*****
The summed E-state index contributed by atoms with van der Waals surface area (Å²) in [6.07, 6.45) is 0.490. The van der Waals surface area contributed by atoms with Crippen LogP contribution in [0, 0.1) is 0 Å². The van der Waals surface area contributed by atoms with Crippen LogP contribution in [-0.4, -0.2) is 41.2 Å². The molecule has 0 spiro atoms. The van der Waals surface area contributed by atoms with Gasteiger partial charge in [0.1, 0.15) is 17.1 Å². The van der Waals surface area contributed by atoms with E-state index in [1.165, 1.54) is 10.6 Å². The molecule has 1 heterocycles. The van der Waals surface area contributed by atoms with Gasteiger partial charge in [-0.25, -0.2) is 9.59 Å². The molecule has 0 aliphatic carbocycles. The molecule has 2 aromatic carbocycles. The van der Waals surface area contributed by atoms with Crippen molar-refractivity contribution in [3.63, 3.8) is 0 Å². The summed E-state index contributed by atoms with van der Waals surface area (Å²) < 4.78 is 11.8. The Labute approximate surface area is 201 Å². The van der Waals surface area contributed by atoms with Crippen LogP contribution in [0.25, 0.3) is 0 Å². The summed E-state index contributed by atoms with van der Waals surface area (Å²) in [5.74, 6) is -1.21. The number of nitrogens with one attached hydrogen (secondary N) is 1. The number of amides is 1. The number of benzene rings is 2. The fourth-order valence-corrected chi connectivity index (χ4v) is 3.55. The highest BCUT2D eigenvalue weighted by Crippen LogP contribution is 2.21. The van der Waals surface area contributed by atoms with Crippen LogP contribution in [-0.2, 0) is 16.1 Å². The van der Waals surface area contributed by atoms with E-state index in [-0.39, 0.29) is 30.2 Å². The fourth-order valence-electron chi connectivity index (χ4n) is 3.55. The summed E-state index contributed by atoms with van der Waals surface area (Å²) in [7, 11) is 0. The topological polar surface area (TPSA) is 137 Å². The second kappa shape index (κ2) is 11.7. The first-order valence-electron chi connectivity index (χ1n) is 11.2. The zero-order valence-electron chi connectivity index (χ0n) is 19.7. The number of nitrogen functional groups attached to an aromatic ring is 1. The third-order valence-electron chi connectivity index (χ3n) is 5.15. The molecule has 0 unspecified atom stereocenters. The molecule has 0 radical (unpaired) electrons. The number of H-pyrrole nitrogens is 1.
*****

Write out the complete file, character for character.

The summed E-state index contributed by atoms with van der Waals surface area (Å²) in [6.07, 6.45) is 0.490. The van der Waals surface area contributed by atoms with Crippen LogP contribution in [0, 0.1) is 0 Å². The van der Waals surface area contributed by atoms with Crippen LogP contribution in [-0.4, -0.2) is 41.2 Å². The molecule has 0 spiro atoms. The van der Waals surface area contributed by atoms with Gasteiger partial charge in [0.1, 0.15) is 17.1 Å². The van der Waals surface area contributed by atoms with E-state index in [1.165, 1.54) is 10.6 Å². The molecule has 1 heterocycles. The van der Waals surface area contributed by atoms with Gasteiger partial charge in [-0.25, -0.2) is 9.59 Å². The molecule has 0 aliphatic carbocycles. The molecule has 2 aromatic carbocycles. The van der Waals surface area contributed by atoms with Crippen molar-refractivity contribution in [3.63, 3.8) is 0 Å². The summed E-state index contributed by atoms with van der Waals surface area (Å²) < 4.78 is 11.8. The Labute approximate surface area is 201 Å². The van der Waals surface area contributed by atoms with Crippen LogP contribution in [0.25, 0.3) is 0 Å². The summed E-state index contributed by atoms with van der Waals surface area (Å²) in [5.74, 6) is -1.21. The number of nitrogens with one attached hydrogen (secondary N) is 1. The number of amides is 1. The number of benzene rings is 2. The fourth-order valence-corrected chi connectivity index (χ4v) is 3.55. The highest BCUT2D eigenvalue weighted by Crippen LogP contribution is 2.21. The van der Waals surface area contributed by atoms with Crippen LogP contribution in [-0.2, 0) is 16.1 Å². The van der Waals surface area contributed by atoms with E-state index in [-0.39, 0.29) is 30.2 Å². The fourth-order valence-electron chi connectivity index (χ4n) is 3.55. The summed E-state index contributed by atoms with van der Waals surface area (Å²) in [7, 11) is 0. The topological polar surface area (TPSA) is 137 Å². The second kappa shape index (κ2) is 11.7. The first-order valence-electron chi connectivity index (χ1n) is 11.2. The zero-order valence-electron chi connectivity index (χ0n) is 19.7. The number of nitrogen functional groups attached to an aromatic ring is 1. The third-order valence-electron chi connectivity index (χ3n) is 5.15. The molecule has 0 unspecified atom stereocenters. The molecule has 0 radical (unpaired) electrons. The number of H-pyrrole nitrogens is 1.